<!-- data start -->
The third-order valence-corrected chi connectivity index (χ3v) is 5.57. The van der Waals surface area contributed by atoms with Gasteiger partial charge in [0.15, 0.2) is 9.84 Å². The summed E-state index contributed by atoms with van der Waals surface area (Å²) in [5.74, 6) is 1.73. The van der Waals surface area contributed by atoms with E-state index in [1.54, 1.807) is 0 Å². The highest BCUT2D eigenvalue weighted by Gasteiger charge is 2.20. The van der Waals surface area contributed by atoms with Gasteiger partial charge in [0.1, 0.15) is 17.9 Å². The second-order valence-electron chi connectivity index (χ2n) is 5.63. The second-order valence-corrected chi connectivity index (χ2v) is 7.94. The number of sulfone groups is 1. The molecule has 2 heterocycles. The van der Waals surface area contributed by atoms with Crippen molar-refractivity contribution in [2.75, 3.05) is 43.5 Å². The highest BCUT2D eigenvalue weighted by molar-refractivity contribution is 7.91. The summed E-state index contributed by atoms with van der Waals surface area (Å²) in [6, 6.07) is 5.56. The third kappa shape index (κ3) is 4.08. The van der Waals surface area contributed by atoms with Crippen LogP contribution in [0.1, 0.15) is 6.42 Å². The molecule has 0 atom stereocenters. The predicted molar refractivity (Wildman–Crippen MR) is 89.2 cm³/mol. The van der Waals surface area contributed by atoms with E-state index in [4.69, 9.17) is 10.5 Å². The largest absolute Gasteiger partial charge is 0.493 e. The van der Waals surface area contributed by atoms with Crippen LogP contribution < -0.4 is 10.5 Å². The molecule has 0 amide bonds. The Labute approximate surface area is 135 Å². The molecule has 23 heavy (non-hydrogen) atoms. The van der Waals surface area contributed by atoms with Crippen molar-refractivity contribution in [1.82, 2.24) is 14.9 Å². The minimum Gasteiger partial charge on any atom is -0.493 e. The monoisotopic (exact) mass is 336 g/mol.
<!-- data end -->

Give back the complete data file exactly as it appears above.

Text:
The third-order valence-corrected chi connectivity index (χ3v) is 5.57. The van der Waals surface area contributed by atoms with Gasteiger partial charge in [0.15, 0.2) is 9.84 Å². The summed E-state index contributed by atoms with van der Waals surface area (Å²) in [5.74, 6) is 1.73. The van der Waals surface area contributed by atoms with E-state index in [1.54, 1.807) is 0 Å². The highest BCUT2D eigenvalue weighted by Gasteiger charge is 2.20. The van der Waals surface area contributed by atoms with Gasteiger partial charge in [0.1, 0.15) is 17.9 Å². The second-order valence-electron chi connectivity index (χ2n) is 5.63. The second-order valence-corrected chi connectivity index (χ2v) is 7.94. The number of sulfone groups is 1. The molecule has 2 heterocycles. The van der Waals surface area contributed by atoms with Crippen molar-refractivity contribution in [2.75, 3.05) is 43.5 Å². The highest BCUT2D eigenvalue weighted by molar-refractivity contribution is 7.91. The summed E-state index contributed by atoms with van der Waals surface area (Å²) in [6, 6.07) is 5.56. The third kappa shape index (κ3) is 4.08. The van der Waals surface area contributed by atoms with Crippen LogP contribution in [0.1, 0.15) is 6.42 Å². The molecule has 0 atom stereocenters. The predicted molar refractivity (Wildman–Crippen MR) is 89.2 cm³/mol. The van der Waals surface area contributed by atoms with E-state index in [4.69, 9.17) is 10.5 Å². The largest absolute Gasteiger partial charge is 0.493 e. The van der Waals surface area contributed by atoms with Crippen LogP contribution < -0.4 is 10.5 Å². The molecule has 0 amide bonds. The Labute approximate surface area is 135 Å². The molecule has 23 heavy (non-hydrogen) atoms. The van der Waals surface area contributed by atoms with Crippen molar-refractivity contribution in [1.82, 2.24) is 14.9 Å². The minimum Gasteiger partial charge on any atom is -0.493 e. The monoisotopic (exact) mass is 336 g/mol.